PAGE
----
Tony Stewart details what happened during dune-buggy accident

Tony Stewart said his dune buggy “face-planted” after it plunged over a 20-25 foot dip in sand dunes in southern California.
Tony Stewart said his dune buggy “face-planted” after it plunged over a 20-25 foot dip in sand dunes in southern California. AP

Injured NASCAR driver Tony Stewart used the Periscope app Friday morning to talk with fans while he walked on a treadmill in his home in the Charlotte area.

Stewart will miss the season-opening Daytona 500 after breaking his back in a dune buggy accident Jan. 31 in southern California. On Friday, Stewart-Haas Racing announced that Brian Vickers will fill in for Stewart at Daytona.

Stewart said his dune buggy was going only 5 mph when it plunged over a steep, 20-25 foot dip in a dune and “face planted.”

“It’s pretty hard to make a story about breaking your back sound cool when you were only going 5 mph,” Stewart said on Periscope. “I’ve never been hurt so bad only going 5 mph in my life.”

Stewart, who had become separated from the group he was driving with, said he lay in the sand for two hours before help came. He had no radio and there was no cell phone service for him to call for aid.

The members of his dune buggy group – which included current and former drivers Jeff Gordon, Ray Evernham, Rusty Wallace, Don Prudhomme and Greg Biffle – found him and transported him to safety.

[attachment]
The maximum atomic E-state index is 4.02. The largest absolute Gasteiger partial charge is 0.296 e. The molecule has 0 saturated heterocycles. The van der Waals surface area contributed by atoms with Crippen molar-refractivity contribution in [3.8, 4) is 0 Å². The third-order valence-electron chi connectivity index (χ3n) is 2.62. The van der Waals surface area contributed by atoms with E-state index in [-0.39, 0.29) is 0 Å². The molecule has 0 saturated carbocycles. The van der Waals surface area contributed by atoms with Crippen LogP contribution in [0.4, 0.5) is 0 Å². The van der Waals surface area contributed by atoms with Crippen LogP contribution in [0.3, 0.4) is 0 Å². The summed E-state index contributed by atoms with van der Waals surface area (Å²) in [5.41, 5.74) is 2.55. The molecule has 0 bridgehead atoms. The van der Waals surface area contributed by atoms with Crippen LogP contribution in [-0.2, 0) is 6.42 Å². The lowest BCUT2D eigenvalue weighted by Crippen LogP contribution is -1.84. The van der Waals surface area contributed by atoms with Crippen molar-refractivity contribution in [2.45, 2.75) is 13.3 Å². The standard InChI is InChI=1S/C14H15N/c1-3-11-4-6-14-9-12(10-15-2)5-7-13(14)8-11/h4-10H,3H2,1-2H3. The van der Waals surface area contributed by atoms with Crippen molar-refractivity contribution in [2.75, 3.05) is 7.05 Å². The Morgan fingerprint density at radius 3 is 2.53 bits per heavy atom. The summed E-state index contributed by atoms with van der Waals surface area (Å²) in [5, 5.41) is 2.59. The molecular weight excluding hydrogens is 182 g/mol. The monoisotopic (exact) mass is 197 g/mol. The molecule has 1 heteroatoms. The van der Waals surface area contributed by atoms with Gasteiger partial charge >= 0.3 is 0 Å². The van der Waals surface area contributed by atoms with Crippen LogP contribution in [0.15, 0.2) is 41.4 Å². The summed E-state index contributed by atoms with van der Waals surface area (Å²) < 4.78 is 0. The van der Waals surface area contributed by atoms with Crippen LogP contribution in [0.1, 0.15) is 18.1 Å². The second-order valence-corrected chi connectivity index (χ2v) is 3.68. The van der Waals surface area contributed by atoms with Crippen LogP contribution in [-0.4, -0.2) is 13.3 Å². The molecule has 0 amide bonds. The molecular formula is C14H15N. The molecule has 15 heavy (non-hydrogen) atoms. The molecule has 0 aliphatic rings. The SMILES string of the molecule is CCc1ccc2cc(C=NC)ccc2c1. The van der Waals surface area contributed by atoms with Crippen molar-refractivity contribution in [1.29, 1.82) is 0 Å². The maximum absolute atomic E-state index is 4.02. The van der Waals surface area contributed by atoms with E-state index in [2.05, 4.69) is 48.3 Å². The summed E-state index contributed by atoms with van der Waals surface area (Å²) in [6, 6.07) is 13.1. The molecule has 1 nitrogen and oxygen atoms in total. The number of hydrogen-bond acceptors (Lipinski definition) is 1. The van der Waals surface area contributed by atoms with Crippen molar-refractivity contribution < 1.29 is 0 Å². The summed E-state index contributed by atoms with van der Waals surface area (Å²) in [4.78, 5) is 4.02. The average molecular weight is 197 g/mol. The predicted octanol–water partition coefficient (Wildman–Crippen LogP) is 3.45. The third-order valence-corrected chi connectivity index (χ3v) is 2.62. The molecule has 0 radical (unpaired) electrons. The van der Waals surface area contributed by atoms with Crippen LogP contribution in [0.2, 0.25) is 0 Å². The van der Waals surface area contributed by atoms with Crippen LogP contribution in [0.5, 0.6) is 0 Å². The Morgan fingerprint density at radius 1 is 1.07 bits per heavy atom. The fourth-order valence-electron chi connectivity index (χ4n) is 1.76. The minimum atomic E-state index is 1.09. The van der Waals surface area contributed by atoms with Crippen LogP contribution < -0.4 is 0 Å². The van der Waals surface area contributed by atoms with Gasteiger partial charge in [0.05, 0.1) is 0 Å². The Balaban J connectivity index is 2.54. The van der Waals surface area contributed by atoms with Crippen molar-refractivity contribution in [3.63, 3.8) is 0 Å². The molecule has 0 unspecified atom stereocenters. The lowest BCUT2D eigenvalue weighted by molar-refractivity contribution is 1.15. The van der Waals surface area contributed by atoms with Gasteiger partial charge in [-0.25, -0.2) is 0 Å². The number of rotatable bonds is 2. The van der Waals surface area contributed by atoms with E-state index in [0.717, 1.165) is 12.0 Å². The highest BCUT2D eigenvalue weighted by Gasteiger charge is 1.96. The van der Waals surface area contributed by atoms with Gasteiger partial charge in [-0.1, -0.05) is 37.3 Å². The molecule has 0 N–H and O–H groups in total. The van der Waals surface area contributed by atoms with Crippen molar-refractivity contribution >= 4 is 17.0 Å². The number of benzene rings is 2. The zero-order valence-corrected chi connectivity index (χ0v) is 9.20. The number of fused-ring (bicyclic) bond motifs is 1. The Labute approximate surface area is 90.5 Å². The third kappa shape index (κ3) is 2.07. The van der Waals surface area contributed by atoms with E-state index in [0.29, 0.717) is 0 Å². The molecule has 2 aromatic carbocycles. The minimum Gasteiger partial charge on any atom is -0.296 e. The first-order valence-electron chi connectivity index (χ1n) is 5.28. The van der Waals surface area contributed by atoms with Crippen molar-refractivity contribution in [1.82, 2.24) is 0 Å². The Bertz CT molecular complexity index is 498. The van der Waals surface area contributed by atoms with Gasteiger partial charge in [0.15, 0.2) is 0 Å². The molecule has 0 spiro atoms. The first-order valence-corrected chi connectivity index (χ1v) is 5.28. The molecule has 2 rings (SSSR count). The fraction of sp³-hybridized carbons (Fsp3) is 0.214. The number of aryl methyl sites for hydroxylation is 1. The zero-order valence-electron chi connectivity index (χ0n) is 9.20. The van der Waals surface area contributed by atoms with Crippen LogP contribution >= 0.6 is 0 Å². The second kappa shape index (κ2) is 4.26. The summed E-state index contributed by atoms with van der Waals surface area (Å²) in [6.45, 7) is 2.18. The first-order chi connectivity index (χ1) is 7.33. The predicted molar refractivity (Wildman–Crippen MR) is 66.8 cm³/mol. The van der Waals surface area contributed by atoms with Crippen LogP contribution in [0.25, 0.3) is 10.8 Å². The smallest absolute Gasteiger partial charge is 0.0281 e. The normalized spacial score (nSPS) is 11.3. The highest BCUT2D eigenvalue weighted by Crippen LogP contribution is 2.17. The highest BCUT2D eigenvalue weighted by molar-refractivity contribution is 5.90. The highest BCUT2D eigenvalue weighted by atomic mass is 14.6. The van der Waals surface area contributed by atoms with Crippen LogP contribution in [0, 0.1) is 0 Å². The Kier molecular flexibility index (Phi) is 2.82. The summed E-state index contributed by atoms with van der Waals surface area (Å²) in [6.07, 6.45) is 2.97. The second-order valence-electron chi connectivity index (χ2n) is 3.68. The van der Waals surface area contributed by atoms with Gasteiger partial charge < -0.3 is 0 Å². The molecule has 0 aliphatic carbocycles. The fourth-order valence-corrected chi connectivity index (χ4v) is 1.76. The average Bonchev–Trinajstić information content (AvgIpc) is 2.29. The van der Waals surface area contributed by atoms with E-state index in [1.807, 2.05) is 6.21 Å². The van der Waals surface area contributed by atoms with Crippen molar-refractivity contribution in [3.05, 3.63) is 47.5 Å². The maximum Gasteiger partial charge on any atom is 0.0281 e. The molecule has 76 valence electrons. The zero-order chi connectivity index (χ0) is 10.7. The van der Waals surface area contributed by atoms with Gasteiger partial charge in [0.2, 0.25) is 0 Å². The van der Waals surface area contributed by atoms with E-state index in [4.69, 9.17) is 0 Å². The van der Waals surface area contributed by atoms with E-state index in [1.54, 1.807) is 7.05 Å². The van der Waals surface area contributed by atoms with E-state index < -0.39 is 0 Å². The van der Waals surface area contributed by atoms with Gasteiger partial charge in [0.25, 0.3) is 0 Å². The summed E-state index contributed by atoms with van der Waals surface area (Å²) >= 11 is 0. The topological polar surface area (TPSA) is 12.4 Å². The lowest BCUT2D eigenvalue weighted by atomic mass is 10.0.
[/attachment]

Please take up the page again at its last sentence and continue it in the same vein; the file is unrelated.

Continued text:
“They were rock stars getting me out,” Stewart said.

Stewart, who answered fans’ questions and comments while he was on Periscope, showed off six small incisions on his lower back where two small rods and six screws were inserted during an operation. He said he expects the rods and screws will be removed sometime this year.

Stewart said he uses the treadmill two or three times a day and that he has lost 22 pounds since Dec. 1 (10 of them since the accident).

“We’ve been through a lot worse than this,” he said. “This is just another bump in the road.”

It’s the third time in recent years that Stewart has been hurt. He broke his leg in 2013 during a sprint car race and missed 15 Cup races. He missed three races in 2014 after he was involved in a sprint car accident that claimed the life of another driver on a dirt track in upstate New York.

“I was joking with someone that we need an exorcism,” said Stewart, “to get rid of these demons that keep getting me hurt.”

Vickers, Stewart’s replacement at Daytona, has three Cup victories, including a triumph at Talladega (Ala.) Superspeedway in 2006. He won the 2003 Busch series, which is now the Xfinity series.

No decision has been made by SHR on who will drive Stewart’s car after Daytona. Stewart had already announced that he will retire as a Cup driver after this season and said that decision hasn’t changed since the accident. Vickers has been in and out of racing since 2010, when he developed blood clots. In 2015, Vickers developed blood clots again and was taking blood thinners.

“For me, this is huge,” Vickers told reporters Friday at Daytona. “I wasn’t sure I would ever race again. The last five or six years of my life have been a roller coaster, to say the least. I’ve learned so many times that you can only plan so far ahead. You just live life to the fullest. You enjoy it. You make reasonable decisions.

“I love what I do and I love what’s next – whatever that may be.”